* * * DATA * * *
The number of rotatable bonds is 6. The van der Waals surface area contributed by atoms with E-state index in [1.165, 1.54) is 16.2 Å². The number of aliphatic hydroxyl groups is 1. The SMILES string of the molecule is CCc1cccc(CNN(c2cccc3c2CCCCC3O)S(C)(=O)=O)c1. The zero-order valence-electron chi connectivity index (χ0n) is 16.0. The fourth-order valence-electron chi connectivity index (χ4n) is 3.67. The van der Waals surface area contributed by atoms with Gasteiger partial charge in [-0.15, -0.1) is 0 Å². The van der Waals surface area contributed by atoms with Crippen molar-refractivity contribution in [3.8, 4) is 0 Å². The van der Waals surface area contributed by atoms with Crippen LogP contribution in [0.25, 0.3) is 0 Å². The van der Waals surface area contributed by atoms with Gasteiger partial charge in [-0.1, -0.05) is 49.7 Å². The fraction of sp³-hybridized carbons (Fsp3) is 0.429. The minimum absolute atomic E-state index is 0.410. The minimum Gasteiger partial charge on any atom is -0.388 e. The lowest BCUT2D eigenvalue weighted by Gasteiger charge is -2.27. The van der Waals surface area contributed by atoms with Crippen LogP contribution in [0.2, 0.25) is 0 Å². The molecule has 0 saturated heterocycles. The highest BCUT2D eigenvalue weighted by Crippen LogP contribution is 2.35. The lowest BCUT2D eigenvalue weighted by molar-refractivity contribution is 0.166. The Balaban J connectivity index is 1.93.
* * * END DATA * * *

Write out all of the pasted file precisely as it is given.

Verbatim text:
The number of rotatable bonds is 6. The van der Waals surface area contributed by atoms with E-state index in [1.165, 1.54) is 16.2 Å². The number of aliphatic hydroxyl groups is 1. The SMILES string of the molecule is CCc1cccc(CNN(c2cccc3c2CCCCC3O)S(C)(=O)=O)c1. The zero-order valence-electron chi connectivity index (χ0n) is 16.0. The fourth-order valence-electron chi connectivity index (χ4n) is 3.67. The van der Waals surface area contributed by atoms with Gasteiger partial charge in [-0.15, -0.1) is 0 Å². The van der Waals surface area contributed by atoms with Crippen molar-refractivity contribution in [3.8, 4) is 0 Å². The van der Waals surface area contributed by atoms with Crippen LogP contribution in [0.25, 0.3) is 0 Å². The van der Waals surface area contributed by atoms with Gasteiger partial charge in [-0.1, -0.05) is 49.7 Å². The fraction of sp³-hybridized carbons (Fsp3) is 0.429. The minimum absolute atomic E-state index is 0.410. The minimum Gasteiger partial charge on any atom is -0.388 e. The lowest BCUT2D eigenvalue weighted by Gasteiger charge is -2.27. The van der Waals surface area contributed by atoms with Crippen LogP contribution in [0.2, 0.25) is 0 Å². The molecule has 0 saturated heterocycles. The highest BCUT2D eigenvalue weighted by Crippen LogP contribution is 2.35. The lowest BCUT2D eigenvalue weighted by molar-refractivity contribution is 0.166. The Balaban J connectivity index is 1.93.